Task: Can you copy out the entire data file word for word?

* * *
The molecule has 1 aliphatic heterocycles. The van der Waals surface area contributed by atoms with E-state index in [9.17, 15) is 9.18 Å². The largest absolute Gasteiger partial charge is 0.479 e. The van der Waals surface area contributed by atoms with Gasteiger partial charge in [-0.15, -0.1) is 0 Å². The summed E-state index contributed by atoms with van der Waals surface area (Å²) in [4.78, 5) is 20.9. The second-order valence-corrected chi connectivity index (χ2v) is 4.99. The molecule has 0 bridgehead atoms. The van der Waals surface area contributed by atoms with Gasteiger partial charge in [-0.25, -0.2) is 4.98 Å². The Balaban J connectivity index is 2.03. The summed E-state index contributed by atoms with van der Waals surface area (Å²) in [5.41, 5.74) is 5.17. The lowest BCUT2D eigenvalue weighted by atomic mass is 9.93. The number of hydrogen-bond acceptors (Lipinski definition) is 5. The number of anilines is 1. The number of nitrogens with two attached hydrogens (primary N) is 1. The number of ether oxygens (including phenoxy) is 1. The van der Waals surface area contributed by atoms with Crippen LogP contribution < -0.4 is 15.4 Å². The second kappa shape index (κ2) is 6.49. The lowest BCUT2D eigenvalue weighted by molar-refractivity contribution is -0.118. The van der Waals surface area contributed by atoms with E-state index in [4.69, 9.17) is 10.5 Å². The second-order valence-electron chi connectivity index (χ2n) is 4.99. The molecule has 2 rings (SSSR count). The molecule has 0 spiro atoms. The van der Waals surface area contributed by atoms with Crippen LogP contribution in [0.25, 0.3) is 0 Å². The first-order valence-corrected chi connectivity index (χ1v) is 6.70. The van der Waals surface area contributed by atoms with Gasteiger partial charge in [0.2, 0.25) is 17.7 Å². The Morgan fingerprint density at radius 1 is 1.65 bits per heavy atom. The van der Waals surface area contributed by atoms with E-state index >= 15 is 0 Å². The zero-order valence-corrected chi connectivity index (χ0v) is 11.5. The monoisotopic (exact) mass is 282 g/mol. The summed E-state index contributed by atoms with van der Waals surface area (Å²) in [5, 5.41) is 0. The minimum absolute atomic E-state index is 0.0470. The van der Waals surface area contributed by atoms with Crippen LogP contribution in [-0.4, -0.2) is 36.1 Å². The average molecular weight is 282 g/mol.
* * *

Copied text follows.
The molecule has 1 aliphatic heterocycles. The van der Waals surface area contributed by atoms with E-state index in [9.17, 15) is 9.18 Å². The largest absolute Gasteiger partial charge is 0.479 e. The van der Waals surface area contributed by atoms with Gasteiger partial charge in [-0.15, -0.1) is 0 Å². The summed E-state index contributed by atoms with van der Waals surface area (Å²) in [4.78, 5) is 20.9. The second-order valence-corrected chi connectivity index (χ2v) is 4.99. The molecule has 0 bridgehead atoms. The van der Waals surface area contributed by atoms with Gasteiger partial charge in [-0.25, -0.2) is 4.98 Å². The Balaban J connectivity index is 2.03. The summed E-state index contributed by atoms with van der Waals surface area (Å²) in [5.41, 5.74) is 5.17. The lowest BCUT2D eigenvalue weighted by atomic mass is 9.93. The number of hydrogen-bond acceptors (Lipinski definition) is 5. The number of anilines is 1. The number of nitrogens with two attached hydrogens (primary N) is 1. The number of ether oxygens (including phenoxy) is 1. The van der Waals surface area contributed by atoms with Crippen LogP contribution < -0.4 is 15.4 Å². The second kappa shape index (κ2) is 6.49. The lowest BCUT2D eigenvalue weighted by molar-refractivity contribution is -0.118. The van der Waals surface area contributed by atoms with E-state index in [4.69, 9.17) is 10.5 Å². The second-order valence-electron chi connectivity index (χ2n) is 4.99. The molecule has 2 rings (SSSR count). The molecule has 0 spiro atoms. The van der Waals surface area contributed by atoms with Crippen LogP contribution in [0.25, 0.3) is 0 Å². The first-order valence-corrected chi connectivity index (χ1v) is 6.70. The van der Waals surface area contributed by atoms with Gasteiger partial charge in [0.2, 0.25) is 17.7 Å². The Morgan fingerprint density at radius 1 is 1.65 bits per heavy atom. The van der Waals surface area contributed by atoms with E-state index >= 15 is 0 Å². The zero-order valence-corrected chi connectivity index (χ0v) is 11.5. The monoisotopic (exact) mass is 282 g/mol. The summed E-state index contributed by atoms with van der Waals surface area (Å²) in [5, 5.41) is 0. The minimum absolute atomic E-state index is 0.0470. The van der Waals surface area contributed by atoms with Crippen LogP contribution in [-0.4, -0.2) is 36.1 Å². The average molecular weight is 282 g/mol.